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Archived Policy Proposals

The policy proposals on this page have been archived. You can see at a glance if they were accepted and adopted by the RIPE community or withdrawn at any stage.

Name Status Proposal Number Working Group Date Archived
80% Rule Ambiguity Cleanup
ACCEPTED
2010-04 Address Policy Working Group October 2010
Summary: This proposal is to solve the ambiguity in the current wording of the IPv4 Allocation Policy (ripe-492) regarding the "80% utilisation" rule.
Global Policy State in RIPE PDP
WITHDRAWN
2010-03 Address Policy Working Group July 2010
Summary: This proposal would have modified the RIPE Policy Development Process to create a new state that is specific to global policies. This state was "Accepted pending consensus in other RIR communities." This would have allowed a global policy to be further discussed in the event that modifications are made in other RIR communities after acceptance in RIPE

Reason for Withdrawal: Proposer decided to withdraw the proposal based on the feedback received at RIPE 60.
Allocations from the last /8
ACCEPTED
2010-02 Address Policy Working Group January 2011
Summary: This proposal described how the RIPE NCC should distribute address space from its last /8 worth of IPv4 address space.
Temporary Internet Number Assignment Policies
ACCEPTED
2010-01 Address Policy Working Group August 2011
Summary: This proposal expands the RIPE NCC's ability to assign number resources for temporary purposes and allows the RIPE NCC to reserve pools of IP addresses and Autonomous System (AS) Numbers, which can be used by the RIPE NCC to make temporary direct assignments to End Users.
IPv6 Provider Independent (PI) Assignments for LIRs
ACCEPTED
2009-08 Address Policy Working Group September 2009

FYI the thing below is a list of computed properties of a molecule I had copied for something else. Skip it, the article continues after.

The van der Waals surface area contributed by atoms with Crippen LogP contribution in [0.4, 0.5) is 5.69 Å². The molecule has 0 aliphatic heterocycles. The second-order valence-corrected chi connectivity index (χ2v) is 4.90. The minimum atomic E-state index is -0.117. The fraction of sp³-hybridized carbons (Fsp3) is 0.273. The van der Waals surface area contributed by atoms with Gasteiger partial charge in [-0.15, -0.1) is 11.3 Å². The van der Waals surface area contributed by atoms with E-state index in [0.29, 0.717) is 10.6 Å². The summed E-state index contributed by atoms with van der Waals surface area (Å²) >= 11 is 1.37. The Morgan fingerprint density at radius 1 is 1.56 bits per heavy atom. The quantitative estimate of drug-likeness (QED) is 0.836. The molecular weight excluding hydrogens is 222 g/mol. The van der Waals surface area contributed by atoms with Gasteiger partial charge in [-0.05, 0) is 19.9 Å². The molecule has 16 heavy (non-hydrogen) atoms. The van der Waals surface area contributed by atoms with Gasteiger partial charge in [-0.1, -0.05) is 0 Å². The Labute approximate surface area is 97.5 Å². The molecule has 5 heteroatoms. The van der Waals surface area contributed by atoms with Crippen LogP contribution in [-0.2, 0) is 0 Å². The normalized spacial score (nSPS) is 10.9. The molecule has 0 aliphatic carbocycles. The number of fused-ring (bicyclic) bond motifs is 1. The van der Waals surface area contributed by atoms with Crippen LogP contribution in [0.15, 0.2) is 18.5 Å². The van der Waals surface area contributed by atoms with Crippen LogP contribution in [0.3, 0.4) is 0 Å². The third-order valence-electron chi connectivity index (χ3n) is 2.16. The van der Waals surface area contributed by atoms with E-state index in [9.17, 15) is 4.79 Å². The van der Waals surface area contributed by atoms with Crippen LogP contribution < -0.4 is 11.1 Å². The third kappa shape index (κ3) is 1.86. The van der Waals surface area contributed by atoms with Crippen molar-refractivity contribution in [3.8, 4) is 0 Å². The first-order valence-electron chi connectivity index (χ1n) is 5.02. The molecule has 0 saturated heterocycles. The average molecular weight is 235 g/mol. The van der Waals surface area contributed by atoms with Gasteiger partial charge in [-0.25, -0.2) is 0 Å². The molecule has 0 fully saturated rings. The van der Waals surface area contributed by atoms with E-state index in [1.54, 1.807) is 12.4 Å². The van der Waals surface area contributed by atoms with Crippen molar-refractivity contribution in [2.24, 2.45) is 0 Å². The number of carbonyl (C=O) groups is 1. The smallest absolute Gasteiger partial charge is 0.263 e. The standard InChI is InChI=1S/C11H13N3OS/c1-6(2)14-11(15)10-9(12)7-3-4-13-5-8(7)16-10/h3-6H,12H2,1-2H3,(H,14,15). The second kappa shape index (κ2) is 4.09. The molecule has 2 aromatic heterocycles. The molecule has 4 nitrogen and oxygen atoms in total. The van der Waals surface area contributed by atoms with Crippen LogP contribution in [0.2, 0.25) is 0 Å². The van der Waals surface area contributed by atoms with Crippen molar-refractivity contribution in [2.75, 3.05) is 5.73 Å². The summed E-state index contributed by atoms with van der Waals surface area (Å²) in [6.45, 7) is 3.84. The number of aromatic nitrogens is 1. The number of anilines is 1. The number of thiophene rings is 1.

Summary:This proposal is to allow LIRs to receive IPv6 PI assignments in addition to an IPv6 allocation.
Internet Assigned Numbers Authority (IANA) Policy for Allocation of ASN Blocks (ASNs) to Regional Internet Registries
ACCEPTED
2009-07 Address Policy Working Group September 2009

Summary: According to the current global policy (ripe-416), IANA will cease to make any distinction between 16 bit and 32-bit only ASN blocks by 31 December 2009, when making allocations to RIRs. This proposal is to extend this date by one year, to 31 December 2010.

Removing Routing Requirements from the IPv6 Address Allocation Policy
ACCEPTED
2009-06 Address Policy Working Group September 2009
Summary:The IPv6 address allocation policy currently contains mandates about how an allocated address range should be announced into the routing table. Following discussion at RIPE 58, it is proposed that this is removed from the address policy as it does not relate to address allocation.
Multiple IPv6 /32 Allocations for LIRs
WITHDRAWN
2009-05 Address Policy Working Group May 2009
Summary: This was a proposal to allow an LIR operating separate networks in unconnected geographical areas to receive multiple /32 IPv6 allocations.

Reason for Withdrawal:
The proposer, together with the Working Group Chairs, decided to withdraw this proposal due to insufficient support for it as it is written.
IPv4 Allocation and Assignments to Facilitate IPv6 Deployment
WITHDRAWN
2009-04 Address Policy Working Group April 2010
Summary: The last IPv4 /8 that the RIPE NCC will hold is proposed to be dedicated to facilitate deployment of IPv6. Allocations and assignments from this block will be made based on demonstrated need, but the size will be downscaled taking into account existing transition technologies (for example dual-stack lite, NAT464, successors of NAT-PT). The proposed minimum allocation size is to be a /27 for such allocations and assignments.

Allocations and assignments from this block will also be justified by demonstrating that the requirements of the transition plan as specified in RFC 5211 are met.

Reason for Withdrawal: Authors decided that they want to make a new proposal (see 2010-02).
Run Out Fairly
ACCEPTED
2009-03 Address Policy Working Group December 2009

Summary: This is a proposal to gradually reduce the allocation and assignment periods in step with the expected life time of the IPv4 unallocated pool in order to address the perception of unfairness once the pool has run out. The proposal is not intended to stretch the lifetime of the unallocated pool. The proposal is independent of other proposals to reserve address space for transition purposes and/or new entrants. It can be implemented independently of these.